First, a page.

About 15,000 doctors in Nigeria continuing with strike action over working conditions and pay, shutting down healthcare across public hospitals.
Members of the Nigerian Association of Resident Doctors say an unprecedented number of them are leaving Nigeria for better job offers abroad without being replaced.
Doctor Adenuga Omogbolahan is among the medical staff who have walked out.
“We are not asking for too much, we are saying they should increase the minimum wage because the current minimum wage is a criminal wage, it’s not a living wage, it cannot take us anywhere," he explains.
"So, that’s why we are saying, 'let the take home, take us home,' the take home cannot take us home again. Doctors cannot come to work; they are trekking to work.”
Kemi Abiloye is a doctor and president of the Association of Resident Doctors at Lagos University Teaching Hospital.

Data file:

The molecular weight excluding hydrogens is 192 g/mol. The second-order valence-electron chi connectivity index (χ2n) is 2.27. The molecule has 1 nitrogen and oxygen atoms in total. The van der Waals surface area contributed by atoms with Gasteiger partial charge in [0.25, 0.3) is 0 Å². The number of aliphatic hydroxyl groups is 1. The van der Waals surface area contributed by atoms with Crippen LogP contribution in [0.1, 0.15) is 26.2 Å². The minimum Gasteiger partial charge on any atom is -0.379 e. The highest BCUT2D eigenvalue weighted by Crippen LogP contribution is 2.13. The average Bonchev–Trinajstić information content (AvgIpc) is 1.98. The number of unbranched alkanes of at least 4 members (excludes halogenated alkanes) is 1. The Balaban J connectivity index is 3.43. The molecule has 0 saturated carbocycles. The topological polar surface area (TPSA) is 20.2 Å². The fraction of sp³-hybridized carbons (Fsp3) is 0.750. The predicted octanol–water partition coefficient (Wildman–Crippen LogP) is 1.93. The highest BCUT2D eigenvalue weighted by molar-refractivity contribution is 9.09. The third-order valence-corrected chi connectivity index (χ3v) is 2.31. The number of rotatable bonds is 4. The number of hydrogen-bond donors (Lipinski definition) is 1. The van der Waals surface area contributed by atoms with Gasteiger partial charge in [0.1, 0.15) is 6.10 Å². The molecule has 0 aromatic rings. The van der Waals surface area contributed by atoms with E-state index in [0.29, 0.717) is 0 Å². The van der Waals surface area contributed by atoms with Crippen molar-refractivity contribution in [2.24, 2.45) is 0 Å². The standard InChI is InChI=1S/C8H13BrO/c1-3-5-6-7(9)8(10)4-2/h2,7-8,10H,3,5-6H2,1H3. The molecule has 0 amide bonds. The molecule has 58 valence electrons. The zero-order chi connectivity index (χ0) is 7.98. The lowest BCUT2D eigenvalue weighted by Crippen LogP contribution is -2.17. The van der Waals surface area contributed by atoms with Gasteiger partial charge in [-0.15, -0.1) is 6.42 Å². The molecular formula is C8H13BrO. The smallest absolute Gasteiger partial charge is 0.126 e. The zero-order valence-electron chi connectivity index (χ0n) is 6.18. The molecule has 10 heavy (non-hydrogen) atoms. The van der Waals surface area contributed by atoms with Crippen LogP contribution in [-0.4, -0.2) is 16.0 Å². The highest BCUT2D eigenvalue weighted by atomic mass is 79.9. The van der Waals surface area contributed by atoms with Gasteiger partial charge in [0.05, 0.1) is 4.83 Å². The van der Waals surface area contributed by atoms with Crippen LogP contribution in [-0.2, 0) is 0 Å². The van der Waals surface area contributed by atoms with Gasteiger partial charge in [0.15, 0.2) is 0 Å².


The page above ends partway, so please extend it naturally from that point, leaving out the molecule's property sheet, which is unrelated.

She adds: “For somebody like me, I'm really overworked, I will be on call for almost 48 hours, I don’t go home to see my children, I don’t see my husband.
"Government employed me, government is not paying my salary you know, I don’t have that social relationship with my family and here with work I don’t even have money to feed myself.”
Salaries have not increased since 2009 and with a fall in the value of the naira, doctors are much poorer, in real terms, now than 15 years ago.
“We are left with no other options," adds Abiloye. "We’ve advocated, we’ve lobbied, there’s nothing we have not done. Our national executive practically sleeps on the street of Abuja, entering one offices to another, from finance to budget, to this and that just to ensure that they solve issues, but they are frustrated. They just can’t get any audience.”
The World Health Organisation reports that Nigeria has a ratio of four doctors to 10,000 patients as of 2021.
However, the Nigerian Medical Association says it is closer to a ratio of two doctors to 10,000 patients generally and one to 10,000 in some rural areas. Such staffing levels would make Nigeria's doctor staffing one of the worst globally.